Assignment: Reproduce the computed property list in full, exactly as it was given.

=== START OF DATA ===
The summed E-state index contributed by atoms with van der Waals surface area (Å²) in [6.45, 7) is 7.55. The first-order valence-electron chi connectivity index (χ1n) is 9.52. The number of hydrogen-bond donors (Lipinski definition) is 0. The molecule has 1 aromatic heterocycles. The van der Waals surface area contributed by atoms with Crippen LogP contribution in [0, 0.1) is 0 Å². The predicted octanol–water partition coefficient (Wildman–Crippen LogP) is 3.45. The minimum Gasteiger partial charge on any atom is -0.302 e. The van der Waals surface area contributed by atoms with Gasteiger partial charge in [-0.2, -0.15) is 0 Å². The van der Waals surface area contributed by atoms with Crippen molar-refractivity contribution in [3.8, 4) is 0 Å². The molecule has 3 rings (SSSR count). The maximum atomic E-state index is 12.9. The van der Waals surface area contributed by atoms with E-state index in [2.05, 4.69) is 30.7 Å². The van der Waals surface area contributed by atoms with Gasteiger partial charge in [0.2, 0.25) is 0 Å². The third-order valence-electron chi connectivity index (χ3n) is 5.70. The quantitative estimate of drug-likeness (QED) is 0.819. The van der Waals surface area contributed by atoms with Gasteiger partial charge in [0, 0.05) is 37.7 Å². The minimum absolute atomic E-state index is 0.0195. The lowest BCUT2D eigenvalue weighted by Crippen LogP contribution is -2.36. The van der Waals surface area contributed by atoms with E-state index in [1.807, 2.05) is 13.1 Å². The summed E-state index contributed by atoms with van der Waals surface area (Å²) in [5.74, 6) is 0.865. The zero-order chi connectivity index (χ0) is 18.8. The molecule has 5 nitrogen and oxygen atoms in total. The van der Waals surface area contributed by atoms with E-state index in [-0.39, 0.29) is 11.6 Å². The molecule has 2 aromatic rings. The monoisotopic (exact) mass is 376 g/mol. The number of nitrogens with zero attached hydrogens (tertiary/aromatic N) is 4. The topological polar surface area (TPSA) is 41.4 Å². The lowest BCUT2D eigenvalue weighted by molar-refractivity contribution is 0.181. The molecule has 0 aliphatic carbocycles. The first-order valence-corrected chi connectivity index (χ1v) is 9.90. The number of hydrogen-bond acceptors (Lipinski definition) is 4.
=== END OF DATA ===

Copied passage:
The summed E-state index contributed by atoms with van der Waals surface area (Å²) in [6.45, 7) is 7.55. The first-order valence-electron chi connectivity index (χ1n) is 9.52. The number of hydrogen-bond donors (Lipinski definition) is 0. The molecule has 1 aromatic heterocycles. The van der Waals surface area contributed by atoms with Crippen LogP contribution in [0, 0.1) is 0 Å². The predicted octanol–water partition coefficient (Wildman–Crippen LogP) is 3.45. The minimum Gasteiger partial charge on any atom is -0.302 e. The van der Waals surface area contributed by atoms with Gasteiger partial charge in [-0.2, -0.15) is 0 Å². The van der Waals surface area contributed by atoms with Crippen molar-refractivity contribution in [3.8, 4) is 0 Å². The molecule has 3 rings (SSSR count). The maximum atomic E-state index is 12.9. The van der Waals surface area contributed by atoms with E-state index in [2.05, 4.69) is 30.7 Å². The van der Waals surface area contributed by atoms with Gasteiger partial charge in [0.2, 0.25) is 0 Å². The third-order valence-electron chi connectivity index (χ3n) is 5.70. The quantitative estimate of drug-likeness (QED) is 0.819. The van der Waals surface area contributed by atoms with Gasteiger partial charge in [0, 0.05) is 37.7 Å². The minimum absolute atomic E-state index is 0.0195. The lowest BCUT2D eigenvalue weighted by Crippen LogP contribution is -2.36. The van der Waals surface area contributed by atoms with E-state index in [1.807, 2.05) is 13.1 Å². The summed E-state index contributed by atoms with van der Waals surface area (Å²) in [5.74, 6) is 0.865. The zero-order chi connectivity index (χ0) is 18.8. The molecule has 5 nitrogen and oxygen atoms in total. The van der Waals surface area contributed by atoms with E-state index in [-0.39, 0.29) is 11.6 Å². The molecule has 2 aromatic rings. The monoisotopic (exact) mass is 376 g/mol. The number of nitrogens with zero attached hydrogens (tertiary/aromatic N) is 4. The topological polar surface area (TPSA) is 41.4 Å². The lowest BCUT2D eigenvalue weighted by molar-refractivity contribution is 0.181. The molecule has 0 aliphatic carbocycles. The first-order valence-corrected chi connectivity index (χ1v) is 9.90. The number of hydrogen-bond acceptors (Lipinski definition) is 4.